Acoustic neuromas are noncancerous, slow-growing tumors on the vestibular nerve, the main inner ear nerve responsible for sending balance information to the brain. Also called vestibular schwannomas, acoustic neuromas arise when Schwann cells wrap around or cover the vestibular nerve.
Although acoustic neuromas are noncancerous, large or quickly growing neuromas can press against the brain and negatively affect vital functions or become life-threatening. Common symptoms of acoustic neuromas may include:
- Hearing loss
- Ear fullness
- Poor balance
- Facial numbness or loss of muscle movement
Approximately 90% of patients with acoustic neuromas present with hearing loss in the ear containing the neuroma. Hearing loss occurs when the neuromas compress the hearing nerve or secrete damaging substances. Hearing loss may present as difficulty hearing in noisy settings, issues identifying sound directionality and trouble hearing certain frequencies.
Because hearing loss presents in 90% of acoustic neuromas, a hearing test or imaging is usually the first step in identifying the tumors.
There are several treatments available to prevent your neuroma from causing permanent damage, including but not limited to the following:
Let’s look at each of these options a little more closely.
Surgery is a highly effective treatment aimed at removing acoustic neuromas to protect the remaining hearing loss. Surgery can also address balance problems, facial numbness and other symptoms your acoustic neuroma may be causing.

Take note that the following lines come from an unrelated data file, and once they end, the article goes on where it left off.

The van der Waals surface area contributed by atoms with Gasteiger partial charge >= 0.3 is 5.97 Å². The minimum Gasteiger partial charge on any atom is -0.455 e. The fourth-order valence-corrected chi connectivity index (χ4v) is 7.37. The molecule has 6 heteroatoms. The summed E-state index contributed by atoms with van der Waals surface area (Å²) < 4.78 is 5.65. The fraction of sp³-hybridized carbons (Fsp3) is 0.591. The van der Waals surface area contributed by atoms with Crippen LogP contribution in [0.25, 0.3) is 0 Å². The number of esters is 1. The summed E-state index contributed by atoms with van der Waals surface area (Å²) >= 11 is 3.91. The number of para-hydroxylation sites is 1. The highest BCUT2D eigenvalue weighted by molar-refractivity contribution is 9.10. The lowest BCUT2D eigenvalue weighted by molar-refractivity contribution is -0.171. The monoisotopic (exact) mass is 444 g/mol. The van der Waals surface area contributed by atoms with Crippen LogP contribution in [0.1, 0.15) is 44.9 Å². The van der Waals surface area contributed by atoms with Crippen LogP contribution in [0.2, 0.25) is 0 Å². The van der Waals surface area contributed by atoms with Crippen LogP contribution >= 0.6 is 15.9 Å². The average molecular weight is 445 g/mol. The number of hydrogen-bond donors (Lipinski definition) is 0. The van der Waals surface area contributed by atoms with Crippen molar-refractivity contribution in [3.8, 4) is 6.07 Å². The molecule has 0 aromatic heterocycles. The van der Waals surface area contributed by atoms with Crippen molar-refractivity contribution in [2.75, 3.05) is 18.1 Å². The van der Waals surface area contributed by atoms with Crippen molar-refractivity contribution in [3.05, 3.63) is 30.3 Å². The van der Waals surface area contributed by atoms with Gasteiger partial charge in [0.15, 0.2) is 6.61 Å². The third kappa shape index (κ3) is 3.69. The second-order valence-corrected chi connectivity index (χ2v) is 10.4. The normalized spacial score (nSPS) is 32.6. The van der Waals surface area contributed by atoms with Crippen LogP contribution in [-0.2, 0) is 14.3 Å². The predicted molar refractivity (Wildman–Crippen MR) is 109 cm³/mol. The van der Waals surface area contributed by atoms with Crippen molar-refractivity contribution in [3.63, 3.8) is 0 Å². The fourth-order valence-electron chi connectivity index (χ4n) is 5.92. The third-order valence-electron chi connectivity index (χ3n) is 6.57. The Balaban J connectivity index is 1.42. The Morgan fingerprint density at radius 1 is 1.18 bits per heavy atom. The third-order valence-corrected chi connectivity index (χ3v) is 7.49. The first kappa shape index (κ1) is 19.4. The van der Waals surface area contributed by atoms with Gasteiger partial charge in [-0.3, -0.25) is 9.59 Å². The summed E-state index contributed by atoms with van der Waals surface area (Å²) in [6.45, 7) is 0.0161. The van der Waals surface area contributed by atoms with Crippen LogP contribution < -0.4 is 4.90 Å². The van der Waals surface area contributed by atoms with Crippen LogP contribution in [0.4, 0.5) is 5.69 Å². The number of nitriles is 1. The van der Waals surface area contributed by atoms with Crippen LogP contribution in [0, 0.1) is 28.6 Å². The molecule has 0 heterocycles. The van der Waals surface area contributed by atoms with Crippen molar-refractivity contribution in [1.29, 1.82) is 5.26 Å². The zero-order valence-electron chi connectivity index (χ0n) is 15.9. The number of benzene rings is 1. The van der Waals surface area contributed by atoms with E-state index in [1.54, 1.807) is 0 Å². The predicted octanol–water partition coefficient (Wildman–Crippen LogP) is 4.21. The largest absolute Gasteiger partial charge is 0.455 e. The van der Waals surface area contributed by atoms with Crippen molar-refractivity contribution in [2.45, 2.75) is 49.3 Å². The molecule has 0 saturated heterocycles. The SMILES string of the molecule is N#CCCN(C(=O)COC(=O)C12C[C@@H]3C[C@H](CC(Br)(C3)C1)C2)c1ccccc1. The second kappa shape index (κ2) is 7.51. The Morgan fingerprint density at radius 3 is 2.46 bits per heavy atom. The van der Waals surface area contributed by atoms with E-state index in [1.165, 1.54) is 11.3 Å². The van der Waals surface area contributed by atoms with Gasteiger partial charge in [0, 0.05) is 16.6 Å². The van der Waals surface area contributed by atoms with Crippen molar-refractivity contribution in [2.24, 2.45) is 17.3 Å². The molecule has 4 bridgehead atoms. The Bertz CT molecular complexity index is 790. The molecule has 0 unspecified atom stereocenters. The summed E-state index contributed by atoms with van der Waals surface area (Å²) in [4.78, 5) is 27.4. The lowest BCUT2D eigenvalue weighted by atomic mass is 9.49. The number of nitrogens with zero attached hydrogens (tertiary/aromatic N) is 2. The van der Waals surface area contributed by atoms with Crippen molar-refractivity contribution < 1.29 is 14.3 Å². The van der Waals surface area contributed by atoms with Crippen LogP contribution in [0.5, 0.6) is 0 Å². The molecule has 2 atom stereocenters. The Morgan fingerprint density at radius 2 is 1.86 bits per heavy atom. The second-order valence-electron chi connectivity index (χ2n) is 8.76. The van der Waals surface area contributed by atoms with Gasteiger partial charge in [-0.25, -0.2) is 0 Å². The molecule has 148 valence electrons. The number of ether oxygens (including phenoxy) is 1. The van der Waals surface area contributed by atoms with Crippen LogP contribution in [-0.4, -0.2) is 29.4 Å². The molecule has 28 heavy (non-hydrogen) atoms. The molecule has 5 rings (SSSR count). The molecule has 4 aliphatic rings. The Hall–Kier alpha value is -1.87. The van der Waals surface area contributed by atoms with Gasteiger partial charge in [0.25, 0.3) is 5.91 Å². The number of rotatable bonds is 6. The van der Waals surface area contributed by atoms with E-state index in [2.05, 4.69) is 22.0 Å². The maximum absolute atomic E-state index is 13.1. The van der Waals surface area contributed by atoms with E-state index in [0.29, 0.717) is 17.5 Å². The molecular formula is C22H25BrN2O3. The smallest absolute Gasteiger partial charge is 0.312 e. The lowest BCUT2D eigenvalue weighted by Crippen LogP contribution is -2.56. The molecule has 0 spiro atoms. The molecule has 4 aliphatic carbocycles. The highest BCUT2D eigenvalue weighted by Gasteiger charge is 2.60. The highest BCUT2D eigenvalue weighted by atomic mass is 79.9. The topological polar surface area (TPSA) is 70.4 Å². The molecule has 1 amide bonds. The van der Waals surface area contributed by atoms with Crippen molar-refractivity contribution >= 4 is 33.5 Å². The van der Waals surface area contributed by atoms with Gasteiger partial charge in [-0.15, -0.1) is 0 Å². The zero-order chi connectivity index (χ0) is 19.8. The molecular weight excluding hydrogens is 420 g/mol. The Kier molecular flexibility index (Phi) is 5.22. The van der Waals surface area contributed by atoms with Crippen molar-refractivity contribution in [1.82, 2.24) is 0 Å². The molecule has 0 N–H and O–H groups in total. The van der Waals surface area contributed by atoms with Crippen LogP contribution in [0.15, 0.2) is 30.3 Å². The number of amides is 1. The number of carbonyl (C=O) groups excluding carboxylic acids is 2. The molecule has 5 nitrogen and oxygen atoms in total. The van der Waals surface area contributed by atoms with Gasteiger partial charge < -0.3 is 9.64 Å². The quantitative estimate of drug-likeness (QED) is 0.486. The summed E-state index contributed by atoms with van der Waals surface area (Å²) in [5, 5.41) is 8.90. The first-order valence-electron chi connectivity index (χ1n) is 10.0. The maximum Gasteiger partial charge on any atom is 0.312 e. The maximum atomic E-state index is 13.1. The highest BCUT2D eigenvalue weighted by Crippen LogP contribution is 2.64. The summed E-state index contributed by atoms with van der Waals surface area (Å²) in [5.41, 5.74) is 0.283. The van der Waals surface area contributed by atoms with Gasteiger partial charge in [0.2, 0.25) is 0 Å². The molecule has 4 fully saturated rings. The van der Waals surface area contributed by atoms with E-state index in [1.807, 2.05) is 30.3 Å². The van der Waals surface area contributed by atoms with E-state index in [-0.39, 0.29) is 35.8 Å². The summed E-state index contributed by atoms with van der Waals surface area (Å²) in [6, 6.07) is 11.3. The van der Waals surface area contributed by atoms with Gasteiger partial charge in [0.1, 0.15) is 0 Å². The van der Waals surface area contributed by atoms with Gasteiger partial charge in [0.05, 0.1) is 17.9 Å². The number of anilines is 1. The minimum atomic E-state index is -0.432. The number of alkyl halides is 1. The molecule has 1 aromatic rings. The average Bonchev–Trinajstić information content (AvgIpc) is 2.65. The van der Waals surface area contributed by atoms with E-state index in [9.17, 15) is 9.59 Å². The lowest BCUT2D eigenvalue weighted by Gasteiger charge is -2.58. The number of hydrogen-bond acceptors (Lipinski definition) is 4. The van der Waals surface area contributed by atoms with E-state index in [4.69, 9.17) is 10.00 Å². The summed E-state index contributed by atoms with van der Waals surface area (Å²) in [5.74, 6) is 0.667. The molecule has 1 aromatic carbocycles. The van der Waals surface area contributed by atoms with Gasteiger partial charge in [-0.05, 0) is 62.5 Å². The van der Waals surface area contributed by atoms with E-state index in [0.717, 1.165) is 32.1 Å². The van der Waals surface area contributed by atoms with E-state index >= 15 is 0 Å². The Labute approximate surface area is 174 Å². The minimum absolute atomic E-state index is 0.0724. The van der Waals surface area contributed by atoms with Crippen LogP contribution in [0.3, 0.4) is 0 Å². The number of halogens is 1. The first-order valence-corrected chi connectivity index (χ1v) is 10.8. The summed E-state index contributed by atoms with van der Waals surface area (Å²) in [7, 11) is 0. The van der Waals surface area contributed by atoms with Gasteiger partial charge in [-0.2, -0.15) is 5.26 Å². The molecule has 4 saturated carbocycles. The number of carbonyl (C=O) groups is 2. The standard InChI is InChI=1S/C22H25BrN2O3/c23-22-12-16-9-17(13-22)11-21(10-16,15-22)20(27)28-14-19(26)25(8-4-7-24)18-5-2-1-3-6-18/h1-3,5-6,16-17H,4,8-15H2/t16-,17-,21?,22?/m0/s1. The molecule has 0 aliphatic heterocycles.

There are several different types of radiation used to treat acoustic neuromas, including:
- Stereotactic radiosurgery. Stereotactic radiation is used to slow or stop the growth of small neuromas. It may be recommended if you are not a good candidate for surgery.
- Fractionated stereotactic radiotherapy. Fractionated therapy is delivered in small doses of radiation over several sections. Fractionated therapy aims at slowing the growth of the tumor without damaging the brain tissue.
- Proton beam therapy. Proton beam therapy delivers high-energy beams of positively charged protons to the tumor. Proton therapy effectively treats neuromas while reducing radiation exposure to the surrounding areas.
Your provider may recommend monitoring for your acoustic neuroma if it is not growing, growing very slowly, not causing serious side effects or if you are not a good candidate for surgery or radiation.
For more information on identifying and treating acoustic neuromas, contact Speech & Hearing Associates today to make an appointment with one of our trusted specialists.